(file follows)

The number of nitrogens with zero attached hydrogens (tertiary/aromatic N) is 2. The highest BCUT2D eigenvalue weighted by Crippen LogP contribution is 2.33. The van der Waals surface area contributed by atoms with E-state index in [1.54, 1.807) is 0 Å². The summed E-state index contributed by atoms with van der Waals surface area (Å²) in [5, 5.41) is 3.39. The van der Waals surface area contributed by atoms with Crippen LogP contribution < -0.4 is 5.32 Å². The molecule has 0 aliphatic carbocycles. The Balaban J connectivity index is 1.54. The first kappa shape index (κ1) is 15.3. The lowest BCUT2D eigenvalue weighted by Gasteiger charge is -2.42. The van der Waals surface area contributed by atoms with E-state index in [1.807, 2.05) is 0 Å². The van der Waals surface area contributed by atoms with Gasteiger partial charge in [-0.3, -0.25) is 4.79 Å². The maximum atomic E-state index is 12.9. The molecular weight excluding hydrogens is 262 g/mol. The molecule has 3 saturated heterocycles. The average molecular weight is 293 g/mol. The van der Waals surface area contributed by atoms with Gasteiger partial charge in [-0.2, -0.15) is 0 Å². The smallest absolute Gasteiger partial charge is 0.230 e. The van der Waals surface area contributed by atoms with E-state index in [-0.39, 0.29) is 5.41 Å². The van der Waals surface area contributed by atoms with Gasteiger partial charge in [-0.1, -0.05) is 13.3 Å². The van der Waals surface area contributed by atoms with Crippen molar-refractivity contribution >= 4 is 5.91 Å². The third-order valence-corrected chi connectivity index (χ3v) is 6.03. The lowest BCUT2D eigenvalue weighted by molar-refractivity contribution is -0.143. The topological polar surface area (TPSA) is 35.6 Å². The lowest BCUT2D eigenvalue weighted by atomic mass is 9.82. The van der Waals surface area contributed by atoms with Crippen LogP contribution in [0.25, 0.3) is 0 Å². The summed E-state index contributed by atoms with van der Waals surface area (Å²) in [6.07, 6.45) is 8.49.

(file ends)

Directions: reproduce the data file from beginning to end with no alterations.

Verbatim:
The number of nitrogens with zero attached hydrogens (tertiary/aromatic N) is 2. The highest BCUT2D eigenvalue weighted by Crippen LogP contribution is 2.33. The van der Waals surface area contributed by atoms with E-state index in [1.54, 1.807) is 0 Å². The summed E-state index contributed by atoms with van der Waals surface area (Å²) in [5, 5.41) is 3.39. The van der Waals surface area contributed by atoms with Crippen LogP contribution < -0.4 is 5.32 Å². The molecule has 0 aliphatic carbocycles. The Balaban J connectivity index is 1.54. The first kappa shape index (κ1) is 15.3. The lowest BCUT2D eigenvalue weighted by Gasteiger charge is -2.42. The van der Waals surface area contributed by atoms with E-state index in [1.807, 2.05) is 0 Å². The van der Waals surface area contributed by atoms with Gasteiger partial charge in [-0.3, -0.25) is 4.79 Å². The maximum atomic E-state index is 12.9. The molecular weight excluding hydrogens is 262 g/mol. The molecule has 3 saturated heterocycles. The average molecular weight is 293 g/mol. The van der Waals surface area contributed by atoms with Gasteiger partial charge in [-0.2, -0.15) is 0 Å². The smallest absolute Gasteiger partial charge is 0.230 e. The van der Waals surface area contributed by atoms with E-state index in [-0.39, 0.29) is 5.41 Å². The van der Waals surface area contributed by atoms with Gasteiger partial charge in [-0.1, -0.05) is 13.3 Å². The van der Waals surface area contributed by atoms with Crippen molar-refractivity contribution >= 4 is 5.91 Å². The third-order valence-corrected chi connectivity index (χ3v) is 6.03. The lowest BCUT2D eigenvalue weighted by molar-refractivity contribution is -0.143. The topological polar surface area (TPSA) is 35.6 Å². The lowest BCUT2D eigenvalue weighted by atomic mass is 9.82. The van der Waals surface area contributed by atoms with Crippen LogP contribution in [0.25, 0.3) is 0 Å². The summed E-state index contributed by atoms with van der Waals surface area (Å²) in [6.07, 6.45) is 8.49.